PROTESTERS have graffitied Barclays bank in Stroud to show their displeasure at the company’s investment in fracking.

The slogan #ToxicBankers, FRACK OFF and DIVEST NOW have been spray painted on the side of the King Street bank by the group Rising Up!

They claim the bank has a 97 per cent stake in Third Energy, a corporation seeking fracking in the Ryedale area of Yorkshire, they say this places them “on the wrong side of history”.

On top of this they also say Barclays are the banker for and fourth largest investor in IGas Energy, which has the most oil and gas exploration licences in the UK.

Police officers are on the site of the Stroud protest, but merely to ensure the campaigners are acting peacefully and are not disturbing the public.

A spokesperson for Rising Up! who was on megaphone duties in Stroud, Dr Gail Bradbrook, said: "We’ve had enough of the pretence that Britain has a real democracy.

"It’s all about lining the pockets of rich people, banks and corporations, and that’s not good for anyone ultimately.

"It’s time the British people started to rise up, it’s the only way things will change."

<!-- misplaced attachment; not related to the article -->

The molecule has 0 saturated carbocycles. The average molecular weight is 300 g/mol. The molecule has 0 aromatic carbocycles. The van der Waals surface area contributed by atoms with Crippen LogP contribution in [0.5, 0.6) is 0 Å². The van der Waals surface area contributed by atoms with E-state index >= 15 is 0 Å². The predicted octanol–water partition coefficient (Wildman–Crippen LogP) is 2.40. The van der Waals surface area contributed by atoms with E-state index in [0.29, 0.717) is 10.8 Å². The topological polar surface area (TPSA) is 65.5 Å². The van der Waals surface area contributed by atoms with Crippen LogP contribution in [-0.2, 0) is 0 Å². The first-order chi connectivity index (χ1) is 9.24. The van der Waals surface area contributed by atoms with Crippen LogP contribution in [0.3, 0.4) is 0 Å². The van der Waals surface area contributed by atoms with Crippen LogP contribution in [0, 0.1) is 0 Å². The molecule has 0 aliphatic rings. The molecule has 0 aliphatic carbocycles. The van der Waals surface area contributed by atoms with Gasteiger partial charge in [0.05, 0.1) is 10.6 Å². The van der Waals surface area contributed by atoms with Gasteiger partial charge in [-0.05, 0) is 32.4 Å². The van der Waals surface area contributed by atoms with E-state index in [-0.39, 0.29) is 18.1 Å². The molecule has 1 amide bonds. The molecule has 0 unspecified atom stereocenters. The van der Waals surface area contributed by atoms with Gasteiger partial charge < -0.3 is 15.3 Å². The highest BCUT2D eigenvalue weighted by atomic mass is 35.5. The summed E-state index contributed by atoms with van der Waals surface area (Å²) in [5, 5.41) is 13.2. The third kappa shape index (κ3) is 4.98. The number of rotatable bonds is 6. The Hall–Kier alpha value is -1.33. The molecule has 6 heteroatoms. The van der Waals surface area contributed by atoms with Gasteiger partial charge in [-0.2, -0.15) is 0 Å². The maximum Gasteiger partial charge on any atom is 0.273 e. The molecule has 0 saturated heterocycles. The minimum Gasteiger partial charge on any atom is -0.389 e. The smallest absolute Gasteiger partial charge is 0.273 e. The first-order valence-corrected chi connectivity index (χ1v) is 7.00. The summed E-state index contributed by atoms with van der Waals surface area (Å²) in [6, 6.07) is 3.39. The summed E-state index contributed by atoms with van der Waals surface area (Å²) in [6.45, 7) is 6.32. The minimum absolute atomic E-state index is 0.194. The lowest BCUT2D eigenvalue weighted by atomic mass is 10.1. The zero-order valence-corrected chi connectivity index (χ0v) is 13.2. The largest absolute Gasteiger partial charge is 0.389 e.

The campaigners state that because the graffiti was applied with chalk paint it will wash off with water and not damage the building.

One member, George Barda, said: "Fracking is plain dangerous. There are plenty of examples of fracking trashing land and making water toxic, it’s been banned in loads of places as a result.

"Starting it here is madness. Those in charge ignore the inconvenient facts of climate change and don’t give a damn about what happens to local communities.

"We are doing this in solidarity with those fighting fracking and oil pipelines here and overseas."

Fracking, or hydraulic fracturing, is a drilling method which uses high-pressure water to release shale gas deposits from the ground.

More than 100 licences have been awarded to firms by the UK government for oil and gas exploration.

Campaigners state that harmful chemicals can contaminate water supplies close to fracking sites as they are released along with shale gas through the drilling process.

All photos and video by Simon Pizzey